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Newsom’s Unnecessary Gamble

If voters do choose to pass the recall, the next governor is almost certain to be a Republican who supported Donald Trump in at least one of the last two presidential elections.
[additional-authors]
July 20, 2021
California Gov. Gavin Newsom speaks during a news conference at the California Department of Public Health on February 27, 2020 in Sacramento, California. (Photo by Justin Sullivan/Getty Images)

As anyone in Hollywood will tell you, sequels are never as good as the original. (Except for “Godfather II,” of course.) The same concept appears to hold in state politics too. The original California recall campaign for governor back in 2003 featured a battalion of 130 candidates including international action hero and bodybuilding champion Arnold Schwarzenegger. The resulting political extravaganza attracted worldwide public and media attention and resulted in Arnold taking over for deposed incumbent Gray Davis as the state’s first Governator.

But based on early reviews, this year’s recall looks like it will be a tremendous box office disappointment. While Gavin Newsom’s survival is by no means assured, he starts with a sizable advantage against a smaller and less visible field of challengers. Instead of endangering Newsom, the real-world threats of Covid, wildfires and sporadic economic recovery seem to have overshadowed the campaign, making it an afterthought in the minds of many voters. This may change as the September 14 election draws closer, but for the time being, the other candidates have been scrambling to create even small amounts of public interest and media coverage for their campaigns. Meanwhile, Newsom has leveraged the state’s unprecedented budget surplus into a series of widely-covered news events in which he announces massive cash giveaways to various constituent subgroups.

From the beginning, Newsom’s fate in the recall has been almost entirely dependent on Californians’ attitudes about the coronavirus. For most of last year, the recall’s sponsors struggled to build any support or interest at all. Then the pandemic worsened over the winter, and the governor’s ill-fated decision to celebrate a lobbyist friend’s birthday at an expensive restaurant without masks and social distancing struck a nasty chord with voters who had been increasingly restless with the state’s stringent shutdown measures. As a result, the recall qualified for the ballot with far more than the required number of signatures.

By this spring, the state was beginning to reopen and Newsom’s survival began to look much more likely. But as the Delta variant spreads, and many county governments (including Los Angeles) move back toward mask-wearing restrictions, Newsom’s success might be somewhat less certain.

The governor’s opponents are also buoyed by a sizable enthusiasm gap in public opinion polling, which shows that recall supporters are much more excited about the election than Newsom’s backers. California’s deep-blue political leanings make this race difficult for any of the governor’s Republican opponents, but the combination of a low-turnout off-year election and a Covid-weary electorate keep the possibility of an upset alive.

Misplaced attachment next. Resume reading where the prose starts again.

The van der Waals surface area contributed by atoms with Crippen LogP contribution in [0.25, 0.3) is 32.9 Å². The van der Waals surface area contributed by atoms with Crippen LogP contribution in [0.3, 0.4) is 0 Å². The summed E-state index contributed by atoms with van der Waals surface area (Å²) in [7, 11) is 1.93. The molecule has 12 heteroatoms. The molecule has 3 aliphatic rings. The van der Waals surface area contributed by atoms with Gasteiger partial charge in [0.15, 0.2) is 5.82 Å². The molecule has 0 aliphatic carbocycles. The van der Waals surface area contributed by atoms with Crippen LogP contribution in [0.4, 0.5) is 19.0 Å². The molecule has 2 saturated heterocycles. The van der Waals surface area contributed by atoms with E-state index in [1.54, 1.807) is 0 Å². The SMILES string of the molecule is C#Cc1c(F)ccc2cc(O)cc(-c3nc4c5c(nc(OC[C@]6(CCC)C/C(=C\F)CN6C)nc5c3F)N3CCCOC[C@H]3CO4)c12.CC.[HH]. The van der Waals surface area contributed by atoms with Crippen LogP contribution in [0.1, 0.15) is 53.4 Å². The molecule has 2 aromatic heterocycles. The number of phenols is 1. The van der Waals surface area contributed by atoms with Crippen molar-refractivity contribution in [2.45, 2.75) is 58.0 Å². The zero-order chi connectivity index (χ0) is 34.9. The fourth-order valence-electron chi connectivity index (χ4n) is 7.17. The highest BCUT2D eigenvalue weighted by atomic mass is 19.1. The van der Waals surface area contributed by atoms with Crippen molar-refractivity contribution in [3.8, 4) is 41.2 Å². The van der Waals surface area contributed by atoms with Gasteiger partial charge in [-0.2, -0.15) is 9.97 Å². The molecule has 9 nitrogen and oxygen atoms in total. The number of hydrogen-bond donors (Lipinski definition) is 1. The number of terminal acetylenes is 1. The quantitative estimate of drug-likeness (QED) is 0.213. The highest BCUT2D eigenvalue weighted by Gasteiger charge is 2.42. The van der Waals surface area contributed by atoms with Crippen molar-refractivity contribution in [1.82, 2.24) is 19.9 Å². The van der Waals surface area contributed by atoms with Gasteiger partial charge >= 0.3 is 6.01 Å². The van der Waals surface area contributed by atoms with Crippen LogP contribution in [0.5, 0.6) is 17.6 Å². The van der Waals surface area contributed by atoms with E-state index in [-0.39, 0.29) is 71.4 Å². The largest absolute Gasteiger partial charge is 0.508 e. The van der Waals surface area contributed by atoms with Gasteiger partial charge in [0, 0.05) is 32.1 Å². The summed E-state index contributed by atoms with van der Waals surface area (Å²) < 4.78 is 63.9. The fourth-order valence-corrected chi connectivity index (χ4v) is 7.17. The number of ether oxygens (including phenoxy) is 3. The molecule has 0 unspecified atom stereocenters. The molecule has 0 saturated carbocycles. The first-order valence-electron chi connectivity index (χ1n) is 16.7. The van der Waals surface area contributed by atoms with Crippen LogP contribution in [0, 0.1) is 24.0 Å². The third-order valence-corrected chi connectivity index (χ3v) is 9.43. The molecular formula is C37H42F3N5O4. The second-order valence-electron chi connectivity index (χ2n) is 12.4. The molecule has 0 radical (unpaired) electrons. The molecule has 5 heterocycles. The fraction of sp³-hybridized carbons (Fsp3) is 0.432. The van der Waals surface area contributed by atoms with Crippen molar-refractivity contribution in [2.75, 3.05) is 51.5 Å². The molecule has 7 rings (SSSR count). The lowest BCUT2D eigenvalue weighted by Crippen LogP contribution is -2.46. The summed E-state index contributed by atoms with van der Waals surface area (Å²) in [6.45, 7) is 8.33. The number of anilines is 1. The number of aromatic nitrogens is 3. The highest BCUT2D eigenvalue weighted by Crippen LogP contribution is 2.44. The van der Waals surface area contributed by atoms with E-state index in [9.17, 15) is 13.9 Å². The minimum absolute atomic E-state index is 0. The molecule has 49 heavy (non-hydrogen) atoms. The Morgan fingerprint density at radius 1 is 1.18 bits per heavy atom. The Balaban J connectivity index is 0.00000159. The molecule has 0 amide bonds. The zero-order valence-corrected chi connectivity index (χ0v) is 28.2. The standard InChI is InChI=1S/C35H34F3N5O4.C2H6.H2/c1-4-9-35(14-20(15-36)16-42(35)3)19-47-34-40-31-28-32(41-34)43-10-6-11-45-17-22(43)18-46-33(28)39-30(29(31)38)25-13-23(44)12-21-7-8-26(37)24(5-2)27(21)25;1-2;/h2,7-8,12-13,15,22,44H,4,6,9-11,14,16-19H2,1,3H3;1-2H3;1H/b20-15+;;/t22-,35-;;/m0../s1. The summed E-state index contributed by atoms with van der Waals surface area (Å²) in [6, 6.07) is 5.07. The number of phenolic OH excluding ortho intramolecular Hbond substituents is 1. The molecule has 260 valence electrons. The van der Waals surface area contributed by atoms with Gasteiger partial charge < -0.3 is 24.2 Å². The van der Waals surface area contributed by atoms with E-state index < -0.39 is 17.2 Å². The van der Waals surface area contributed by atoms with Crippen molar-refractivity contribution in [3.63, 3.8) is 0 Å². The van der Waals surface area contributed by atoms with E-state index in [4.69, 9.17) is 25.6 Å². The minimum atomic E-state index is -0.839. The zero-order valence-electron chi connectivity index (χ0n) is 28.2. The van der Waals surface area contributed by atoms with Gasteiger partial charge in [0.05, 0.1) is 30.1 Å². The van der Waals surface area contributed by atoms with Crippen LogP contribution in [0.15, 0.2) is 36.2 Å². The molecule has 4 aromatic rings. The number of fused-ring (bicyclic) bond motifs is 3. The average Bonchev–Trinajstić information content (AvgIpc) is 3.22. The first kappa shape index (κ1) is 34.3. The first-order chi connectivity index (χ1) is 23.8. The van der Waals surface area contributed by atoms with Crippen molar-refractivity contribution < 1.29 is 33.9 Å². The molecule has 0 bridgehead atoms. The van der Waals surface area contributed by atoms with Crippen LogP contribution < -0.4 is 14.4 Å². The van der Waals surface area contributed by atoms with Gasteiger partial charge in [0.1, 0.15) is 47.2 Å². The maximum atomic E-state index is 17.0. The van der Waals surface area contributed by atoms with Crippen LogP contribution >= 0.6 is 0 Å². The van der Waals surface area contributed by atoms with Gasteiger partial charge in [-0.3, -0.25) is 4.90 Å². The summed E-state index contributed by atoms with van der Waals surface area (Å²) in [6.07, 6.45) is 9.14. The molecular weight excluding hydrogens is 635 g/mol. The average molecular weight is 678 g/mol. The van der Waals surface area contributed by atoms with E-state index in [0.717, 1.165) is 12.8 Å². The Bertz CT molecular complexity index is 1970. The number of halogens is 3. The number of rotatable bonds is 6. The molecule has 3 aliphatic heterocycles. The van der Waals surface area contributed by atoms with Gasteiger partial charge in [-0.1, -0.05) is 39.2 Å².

As a result, Newsom’s team has worked overtime to prevent any other prominent Democratic candidate from entering the race. Last weekend’s filing deadline showed a handful of unknown Democrats among the 40 or so candidates, but none of them have held public office or have demonstrated the capacity to put together a formidable campaign effort. Given the nature of the recall ballot, in which voters are first asked whether Newsom should or should not be removed in office and then asked in a second question which of the potential alternatives should replace him in office, the governor and his advisors are taking a tremendous risk.

If the pandemic continues to surge, or if the current wildfire threat continues to worsen, an upset in which Newsom is defeated is still a distinct (albeit small) possibility.

Even though Newsom is a strong favorite to defeat the recall on the ballot’s first question, nothing in politics is certain. If the pandemic continues to surge, or if the current wildfire threat continues to worsen, an upset in which Newsom is defeated is still a distinct (albeit small) possibility. But because no other recognizable Democrats will be included on the list of possible replacements in the ballot’s second question, if voters do choose to pass the recall, the next governor is almost certain to be a Republican who supported Donald Trump in at least one of the last two presidential elections.

Newsom’s advisors point back to the 2003 recall, when they believe the presence of fellow Democrat Lt. Governor Cruz Bustamente’s presence in the race contributed to Davis’s defeat by theoretically splitting the Democratic vote. But by pressuring other Democrats to stay out of the campaign this year, Newsom leaves voters in a strongly left-leaning state with no option other than a Trump-supporting Republican. As long as Newsom succeeds in defeating the recall on the ballot’s first question, his decision to clear the field of other Democratic candidates will be moot. But off-year elections are notoriously unpredictable, and the governor’s refusal to provide a fallback option for his party’s loyalists is a considerable—and unnecessary—gamble.


Dan Schnur teaches political communications at UC Berkeley, USC and Pepperdine. He hosts the weekly webinar “Politics in the Time of Coronavirus” for the Los Angeles World Affairs Council & Town Hall.

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